Generate a random password 30 characters long

strings /dev/urandom | grep -o '[[:alnum:]]' | head -n 30 | tr -d '\n'; echo
Find random strings within /dev/urandom. Using grep filter to just Alphanumeric characters, and then print the first 30 and remove all the line feeds.
Sample Output
user@machine:~$ strings /dev/urandom | grep -o '[[:alnum:]]' | head -n 30 | tr -d '\n'; echo
XhJjKL07KNZSDDpwdPm9rACnW3FR0w

50
By: jbcurtis
2009-02-16 00:39:28

15 Alternatives + Submit Alt

  • -B flag = don't include characters that can be confused for other characters (this helps when you give someone their password for the first time so they don't cause a lockout with, for example, denyhosts or fail2ban) -s flag = make a "secure", or hard-to-crack password -y flag = include special characters (not used in the example because so many people hate it -- however I recommend it) "1 10" = output 1 password, make it 10 characters in length For even more secure passwords please use the -y flag to include special characters like so: pwgen -Bsy 10 1 output>> }&^Y?.>7Wu Show Sample Output


    15
    pwgen -Bs 10 1
    linuxrawkstar · 2009-12-01 14:33:51 1
  • If you want a password length longer than 6, changing the -c6 to read -c8 will give you 8 random characters instead of 6. To end up with a line-feed, use this with echo: # echo `< /dev/urandom tr -dc _A-Z-a-z-0-9 | head -c6`


    11
    < /dev/urandom tr -dc _A-Z-a-z-0-9 | head -c6
    Blackbit · 2009-02-24 09:43:40 4
  • According to the gpg(1) manual: --gen-random 0|1|2 count Emit count random bytes of the given quality level 0, 1 or 2. If count is not given or zero, an endless sequence of random bytes will be emitted. If used with --armor the output will be base64 encoded. PLEASE, don't use this command unless you know what you are doing; it may remove precious entropy from the system! If your entropy pool is critical for various operations on your system, then using this command is not recommended to generate a secure password. With that said, regenerating entropy is as simple as: du -s / This is a quick way to generate a strong, base64 encoded, secure password of arbitrary length, using your entropy pool (example above shows a 30-character long password). Show Sample Output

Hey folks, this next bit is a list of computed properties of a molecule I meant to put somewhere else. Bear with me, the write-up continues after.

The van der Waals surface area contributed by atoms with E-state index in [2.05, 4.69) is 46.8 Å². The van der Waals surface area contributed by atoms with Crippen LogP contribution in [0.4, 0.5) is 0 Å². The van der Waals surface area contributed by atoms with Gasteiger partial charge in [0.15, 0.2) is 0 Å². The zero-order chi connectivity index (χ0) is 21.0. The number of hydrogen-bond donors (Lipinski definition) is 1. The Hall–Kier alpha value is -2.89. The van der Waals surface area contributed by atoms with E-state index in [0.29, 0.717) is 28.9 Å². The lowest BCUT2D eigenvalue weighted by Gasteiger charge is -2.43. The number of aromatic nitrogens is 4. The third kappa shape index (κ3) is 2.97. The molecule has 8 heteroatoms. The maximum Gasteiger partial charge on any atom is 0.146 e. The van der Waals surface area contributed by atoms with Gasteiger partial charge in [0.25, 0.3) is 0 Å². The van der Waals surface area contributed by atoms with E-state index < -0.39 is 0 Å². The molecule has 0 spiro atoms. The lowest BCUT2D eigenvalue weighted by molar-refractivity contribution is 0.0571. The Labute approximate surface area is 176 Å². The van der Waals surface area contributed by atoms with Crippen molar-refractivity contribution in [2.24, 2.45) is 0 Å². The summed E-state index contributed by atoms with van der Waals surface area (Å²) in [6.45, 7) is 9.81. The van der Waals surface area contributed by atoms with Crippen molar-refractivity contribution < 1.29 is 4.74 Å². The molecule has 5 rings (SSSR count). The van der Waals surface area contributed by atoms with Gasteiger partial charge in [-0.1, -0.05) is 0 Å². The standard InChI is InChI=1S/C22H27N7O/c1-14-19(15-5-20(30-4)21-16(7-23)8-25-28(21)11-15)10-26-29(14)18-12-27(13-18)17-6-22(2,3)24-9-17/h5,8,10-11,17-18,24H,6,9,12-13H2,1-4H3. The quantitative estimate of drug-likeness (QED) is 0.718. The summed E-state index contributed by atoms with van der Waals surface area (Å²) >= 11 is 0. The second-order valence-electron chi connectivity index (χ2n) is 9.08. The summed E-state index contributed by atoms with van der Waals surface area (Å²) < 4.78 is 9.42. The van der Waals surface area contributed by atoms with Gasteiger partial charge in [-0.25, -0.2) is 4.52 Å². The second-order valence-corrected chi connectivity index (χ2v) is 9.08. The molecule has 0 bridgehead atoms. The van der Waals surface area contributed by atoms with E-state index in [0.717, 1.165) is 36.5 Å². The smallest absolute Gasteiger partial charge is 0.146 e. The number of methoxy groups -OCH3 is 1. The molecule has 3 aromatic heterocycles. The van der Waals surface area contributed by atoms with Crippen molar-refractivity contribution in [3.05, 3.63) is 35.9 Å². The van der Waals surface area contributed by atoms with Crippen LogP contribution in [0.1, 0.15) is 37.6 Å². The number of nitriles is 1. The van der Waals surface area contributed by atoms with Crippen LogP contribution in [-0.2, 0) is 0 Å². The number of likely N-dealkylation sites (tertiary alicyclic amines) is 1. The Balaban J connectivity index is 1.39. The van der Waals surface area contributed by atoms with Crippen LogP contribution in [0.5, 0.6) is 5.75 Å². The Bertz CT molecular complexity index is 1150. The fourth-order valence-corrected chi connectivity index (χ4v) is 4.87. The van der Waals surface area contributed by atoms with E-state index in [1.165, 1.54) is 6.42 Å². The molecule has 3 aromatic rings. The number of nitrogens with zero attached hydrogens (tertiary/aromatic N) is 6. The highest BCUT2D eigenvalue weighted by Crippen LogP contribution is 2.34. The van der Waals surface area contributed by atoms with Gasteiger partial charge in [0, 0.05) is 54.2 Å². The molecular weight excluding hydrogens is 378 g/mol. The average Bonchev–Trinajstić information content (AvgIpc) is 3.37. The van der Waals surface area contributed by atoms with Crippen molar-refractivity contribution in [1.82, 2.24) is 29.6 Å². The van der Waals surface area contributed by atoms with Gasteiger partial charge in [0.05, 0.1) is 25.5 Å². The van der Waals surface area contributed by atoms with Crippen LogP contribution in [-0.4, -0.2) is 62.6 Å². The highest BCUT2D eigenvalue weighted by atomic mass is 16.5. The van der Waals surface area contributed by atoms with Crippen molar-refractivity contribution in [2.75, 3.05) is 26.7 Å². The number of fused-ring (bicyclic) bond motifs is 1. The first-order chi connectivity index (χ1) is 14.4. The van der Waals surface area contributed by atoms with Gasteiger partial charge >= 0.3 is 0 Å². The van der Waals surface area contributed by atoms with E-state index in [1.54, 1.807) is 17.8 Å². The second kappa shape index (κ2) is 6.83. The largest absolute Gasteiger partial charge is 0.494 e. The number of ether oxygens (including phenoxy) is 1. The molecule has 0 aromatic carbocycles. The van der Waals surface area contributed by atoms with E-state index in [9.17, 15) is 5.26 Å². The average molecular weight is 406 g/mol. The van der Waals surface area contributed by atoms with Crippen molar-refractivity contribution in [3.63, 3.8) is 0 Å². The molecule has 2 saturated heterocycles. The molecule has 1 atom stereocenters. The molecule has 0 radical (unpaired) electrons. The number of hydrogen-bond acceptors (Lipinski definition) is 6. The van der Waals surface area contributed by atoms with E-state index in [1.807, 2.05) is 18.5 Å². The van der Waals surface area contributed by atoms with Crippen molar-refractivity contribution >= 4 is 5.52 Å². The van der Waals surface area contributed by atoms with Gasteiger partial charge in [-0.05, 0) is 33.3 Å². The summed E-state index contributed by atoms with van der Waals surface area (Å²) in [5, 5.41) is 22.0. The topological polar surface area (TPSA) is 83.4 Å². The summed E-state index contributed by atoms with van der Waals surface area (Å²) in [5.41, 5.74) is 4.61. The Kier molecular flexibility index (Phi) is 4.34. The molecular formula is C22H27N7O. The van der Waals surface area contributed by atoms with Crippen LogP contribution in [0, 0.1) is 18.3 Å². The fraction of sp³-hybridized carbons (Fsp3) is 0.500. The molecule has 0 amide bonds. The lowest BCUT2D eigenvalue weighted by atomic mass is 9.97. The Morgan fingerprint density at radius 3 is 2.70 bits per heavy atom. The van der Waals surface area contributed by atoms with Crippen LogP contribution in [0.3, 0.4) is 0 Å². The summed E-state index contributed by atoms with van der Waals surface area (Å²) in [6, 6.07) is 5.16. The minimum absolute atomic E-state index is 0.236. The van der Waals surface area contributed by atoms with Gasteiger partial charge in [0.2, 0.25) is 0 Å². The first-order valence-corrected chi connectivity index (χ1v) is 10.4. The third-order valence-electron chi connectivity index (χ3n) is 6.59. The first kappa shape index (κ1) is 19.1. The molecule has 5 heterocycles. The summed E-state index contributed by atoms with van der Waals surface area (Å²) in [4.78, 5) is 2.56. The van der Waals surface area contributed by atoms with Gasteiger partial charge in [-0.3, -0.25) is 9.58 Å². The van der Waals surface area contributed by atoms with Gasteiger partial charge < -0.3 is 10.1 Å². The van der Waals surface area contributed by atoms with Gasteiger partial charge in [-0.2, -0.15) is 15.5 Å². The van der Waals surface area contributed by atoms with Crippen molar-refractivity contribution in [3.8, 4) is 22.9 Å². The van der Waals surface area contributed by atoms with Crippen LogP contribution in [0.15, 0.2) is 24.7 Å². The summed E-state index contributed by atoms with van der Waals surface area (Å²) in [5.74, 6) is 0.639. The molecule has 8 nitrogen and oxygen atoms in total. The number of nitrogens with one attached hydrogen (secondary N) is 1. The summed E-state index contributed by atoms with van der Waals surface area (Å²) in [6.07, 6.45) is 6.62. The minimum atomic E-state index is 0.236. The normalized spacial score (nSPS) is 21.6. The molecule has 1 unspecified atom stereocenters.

10
    gpg --gen-random --armor 1 30
    atoponce · 2011-07-20 15:32:49 2

  • 9
    cat /dev/urandom | tr -dc A-Za-z0-9 | head -c 32
    noqqe · 2011-11-20 17:29:45 0
  • The pwgen program generates passwords which are designed to be easily memorized by humans, while being as secure as possible. Human-memorable passwords are never going to be as secure as completely completely random passwords. [from pwgen man page] Show Sample Output


    6
    pwgen 30 1
    sairon · 2011-07-24 19:43:48 0

What Others Think

Add punctuation to the character set by using '[[:alnum:][:punct:]]' in the grep command.
hypatiafu · 487 weeks and 1 day ago
OK, this is what I settled on to remove ambiguous characters: strings /dev/urandom | grep -o '[[:graph:]]' | grep '[^0O1l]' | head -n 20 | tr -d '\n'; echo
hypatiafu · 487 weeks and 1 day ago
I prefer http://sourceforge.net/projects/pwgen/ for generating random passwords. Shorter and more flexible.
Confusion · 486 weeks and 3 days ago
I like apg: http://www.adel.nursat.kz/apg/
renich · 485 weeks and 6 days ago
of course you can use a pre-built application, but if you did, you wouldn't be exercising your command-line-fu!
hypatiafu · 485 weeks and 2 days ago
Doesn't seem to do anything on Mac OS X 10.5
tamouse · 480 weeks and 2 days ago
cat /dev/urandom | strings | grep -o '[[:alnum:]]' | head -n 30 | tr -d '\n'; echo works on Macs
tamouse · 480 weeks and 2 days ago
i usually use this one: cat /dev/urandom | tr -cd 0-9a-zA-Z | head -c 30 it's short and comes handy in scripts, e.g. asigning random names for loops etc.
bubo · 478 weeks and 2 days ago
strings: Warning: '/dev/urandom' is not an ordinary file
hm2k · 455 weeks and 4 days ago
' grep -io [[:alnum:]] ' may be much faster than -o only
mhoudg · 382 weeks and 2 days ago

What do you think?

Any thoughts on this command? Does it work on your machine? Can you do the same thing with only 14 characters?

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